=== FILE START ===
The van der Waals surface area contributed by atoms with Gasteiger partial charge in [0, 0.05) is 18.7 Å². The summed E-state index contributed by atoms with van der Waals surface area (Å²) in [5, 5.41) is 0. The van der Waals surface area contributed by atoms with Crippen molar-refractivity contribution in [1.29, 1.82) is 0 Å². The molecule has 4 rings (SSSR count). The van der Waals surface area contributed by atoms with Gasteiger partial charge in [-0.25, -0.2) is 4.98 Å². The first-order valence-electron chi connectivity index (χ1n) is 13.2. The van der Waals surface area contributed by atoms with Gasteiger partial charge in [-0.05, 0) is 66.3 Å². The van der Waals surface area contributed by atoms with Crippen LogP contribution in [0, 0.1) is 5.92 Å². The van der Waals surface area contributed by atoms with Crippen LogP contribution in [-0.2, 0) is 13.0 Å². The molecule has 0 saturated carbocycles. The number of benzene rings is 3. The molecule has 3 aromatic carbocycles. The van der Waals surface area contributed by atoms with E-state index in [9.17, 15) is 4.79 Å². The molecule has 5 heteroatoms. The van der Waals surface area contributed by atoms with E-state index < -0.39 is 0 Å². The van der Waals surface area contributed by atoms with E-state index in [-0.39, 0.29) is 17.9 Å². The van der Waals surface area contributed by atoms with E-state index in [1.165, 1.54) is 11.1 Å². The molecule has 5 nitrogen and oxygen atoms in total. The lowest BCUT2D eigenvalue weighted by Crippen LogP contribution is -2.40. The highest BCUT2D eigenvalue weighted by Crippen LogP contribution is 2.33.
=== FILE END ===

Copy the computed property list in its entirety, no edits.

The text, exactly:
The van der Waals surface area contributed by atoms with Gasteiger partial charge in [0, 0.05) is 18.7 Å². The summed E-state index contributed by atoms with van der Waals surface area (Å²) in [5, 5.41) is 0. The van der Waals surface area contributed by atoms with Crippen molar-refractivity contribution in [1.29, 1.82) is 0 Å². The molecule has 4 rings (SSSR count). The van der Waals surface area contributed by atoms with Gasteiger partial charge in [-0.25, -0.2) is 4.98 Å². The first-order valence-electron chi connectivity index (χ1n) is 13.2. The van der Waals surface area contributed by atoms with Gasteiger partial charge in [-0.05, 0) is 66.3 Å². The van der Waals surface area contributed by atoms with Crippen LogP contribution in [0, 0.1) is 5.92 Å². The van der Waals surface area contributed by atoms with Crippen LogP contribution in [-0.2, 0) is 13.0 Å². The molecule has 0 saturated carbocycles. The number of benzene rings is 3. The molecule has 3 aromatic carbocycles. The van der Waals surface area contributed by atoms with E-state index in [9.17, 15) is 4.79 Å². The molecule has 5 heteroatoms. The van der Waals surface area contributed by atoms with E-state index < -0.39 is 0 Å². The van der Waals surface area contributed by atoms with E-state index in [-0.39, 0.29) is 17.9 Å². The van der Waals surface area contributed by atoms with E-state index in [1.165, 1.54) is 11.1 Å². The molecule has 5 nitrogen and oxygen atoms in total. The lowest BCUT2D eigenvalue weighted by Crippen LogP contribution is -2.40. The highest BCUT2D eigenvalue weighted by Crippen LogP contribution is 2.33.